Madelene desperately attempted to rally some sort of dignity. “You r-r-really shouldn't make personal remarks about ladies you've never met properly.”
Lord Benedict had folded his hands behind himself. The posture should have been relaxed, but it was not. He practically vibrated, taut as a violin string. Madelene felt that vibration echo through her own self. Was he nervous? She'd never thought an artist might be nervous. She'd been sure such a man must be like her cousin Henry Cross, who was an actor, and who could stride onto a stage and take charge of a whole crowd just by smiling.
She was staring at him. She couldn't stop. She wanted to memorize every aspect of this man. She'd watched him from a distance only. She hadn't realized how tall he was. She hadn't known he smelled of sharp oils and soap, or that his eyes were so dark. She had not seen the thin, ragged scar on his temple, almost covered by his neatly trimmed side-whiskers. She hadn't known his voice was so deep, or so calm. She wanted to stand and listen to him speak and feel the intensity of his presence. But she didn't dare. The warm tension spreading through her was too much like an attraction. She could not risk raising such a feeling in herself.
“It-t-t was very nice to meet you, sir, but you m-m-must excuse me. I should go find my friends.”
“I wish you wouldn't. I wish you would tell me what you think of her.” He nodded his head toward the painting, and the girl who sat at her table and looked at the open door like she was starving.
That was her first thought, full of the familiar pain and the desperate wish to hide.
“Please,” he said, as if she'd spoken aloud. Madelene's heart gave a little quiver that should have been fear but somehow wasn't. “Call it vanity if you will, but not one person has stood so long in front of this particular painting as you. I would very much like to know what holds you.”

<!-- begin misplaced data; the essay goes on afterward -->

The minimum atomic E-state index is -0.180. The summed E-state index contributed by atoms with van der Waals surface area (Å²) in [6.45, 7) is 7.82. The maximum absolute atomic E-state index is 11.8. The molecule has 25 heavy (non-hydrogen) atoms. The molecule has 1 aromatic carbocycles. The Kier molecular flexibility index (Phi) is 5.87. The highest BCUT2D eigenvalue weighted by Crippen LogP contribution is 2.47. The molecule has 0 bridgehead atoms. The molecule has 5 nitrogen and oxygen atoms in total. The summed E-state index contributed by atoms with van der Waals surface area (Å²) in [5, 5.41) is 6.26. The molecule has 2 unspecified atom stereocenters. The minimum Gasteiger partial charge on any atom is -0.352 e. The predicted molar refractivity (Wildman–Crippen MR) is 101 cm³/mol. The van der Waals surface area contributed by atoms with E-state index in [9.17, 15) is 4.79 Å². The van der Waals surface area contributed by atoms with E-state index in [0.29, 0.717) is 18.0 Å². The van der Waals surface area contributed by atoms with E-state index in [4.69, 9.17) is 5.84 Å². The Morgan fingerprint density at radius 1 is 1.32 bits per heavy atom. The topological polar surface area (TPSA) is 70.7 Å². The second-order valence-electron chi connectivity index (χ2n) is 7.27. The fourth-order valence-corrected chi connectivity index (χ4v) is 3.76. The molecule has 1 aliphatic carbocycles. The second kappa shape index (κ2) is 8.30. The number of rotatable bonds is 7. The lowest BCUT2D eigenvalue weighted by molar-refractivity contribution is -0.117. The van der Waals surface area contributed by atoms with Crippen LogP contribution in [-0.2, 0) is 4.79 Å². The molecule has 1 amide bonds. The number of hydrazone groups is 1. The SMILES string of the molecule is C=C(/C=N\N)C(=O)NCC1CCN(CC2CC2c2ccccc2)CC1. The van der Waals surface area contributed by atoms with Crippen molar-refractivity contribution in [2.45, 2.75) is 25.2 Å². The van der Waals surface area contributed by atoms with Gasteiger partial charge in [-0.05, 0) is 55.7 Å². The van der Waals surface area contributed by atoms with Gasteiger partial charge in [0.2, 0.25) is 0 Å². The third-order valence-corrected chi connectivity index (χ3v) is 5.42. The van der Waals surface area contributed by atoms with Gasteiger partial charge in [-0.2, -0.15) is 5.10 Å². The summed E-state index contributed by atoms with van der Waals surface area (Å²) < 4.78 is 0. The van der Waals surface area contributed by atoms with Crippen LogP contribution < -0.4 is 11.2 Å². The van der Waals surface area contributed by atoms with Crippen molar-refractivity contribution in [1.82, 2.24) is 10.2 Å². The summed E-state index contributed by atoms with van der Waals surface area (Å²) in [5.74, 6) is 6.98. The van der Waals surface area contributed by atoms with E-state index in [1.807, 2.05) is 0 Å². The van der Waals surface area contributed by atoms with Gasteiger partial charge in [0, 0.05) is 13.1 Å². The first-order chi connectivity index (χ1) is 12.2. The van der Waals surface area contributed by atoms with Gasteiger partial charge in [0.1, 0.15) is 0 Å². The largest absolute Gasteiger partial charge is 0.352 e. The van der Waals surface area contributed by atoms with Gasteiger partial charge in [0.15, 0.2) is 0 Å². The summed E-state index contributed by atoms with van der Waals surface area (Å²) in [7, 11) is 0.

Madelene was used to searching for the double meaning, for some hint as to the lie beneath the friendly words. But there was no dishonesty in this man's words, or in his searching eyes.
She made herself take a deep breath and let it out slowly, the way Helene had her practice when she had one of her anxious spells in a crowd. She turned toward the painting.
“It's the girl,” she said. “She sees the open door and she longs to go through it. But she's afraid of something, or someone. The artistÂ .Â .Â . youÂ .Â .Â . have caught her contradiction. You understand. She wants so very much to go out, but she wants to remain hidden as well.”
“What is she afraid of?” He was standing very near her. Too near for perfect propriety. She should move away. A half step to the side would suffice. “Why does she need to hide?”
He knew. There was no question. He knew she'd watched him in the Windford ballroom. She thought she'd been so careful, and he'd known the whole time. He'd taken her fear and dragged it out for all the world to gawk at. She should have been furious, but she couldn't manage it, because somehow, he'd also made her fear into something beautiful.
“Pelham! Thought that was you!”
. Madelene drew back so hastily she tripped over her hem. Benedict's hand shot out to steady her, and in that instant, the warmth of his touch blazed along every nerve.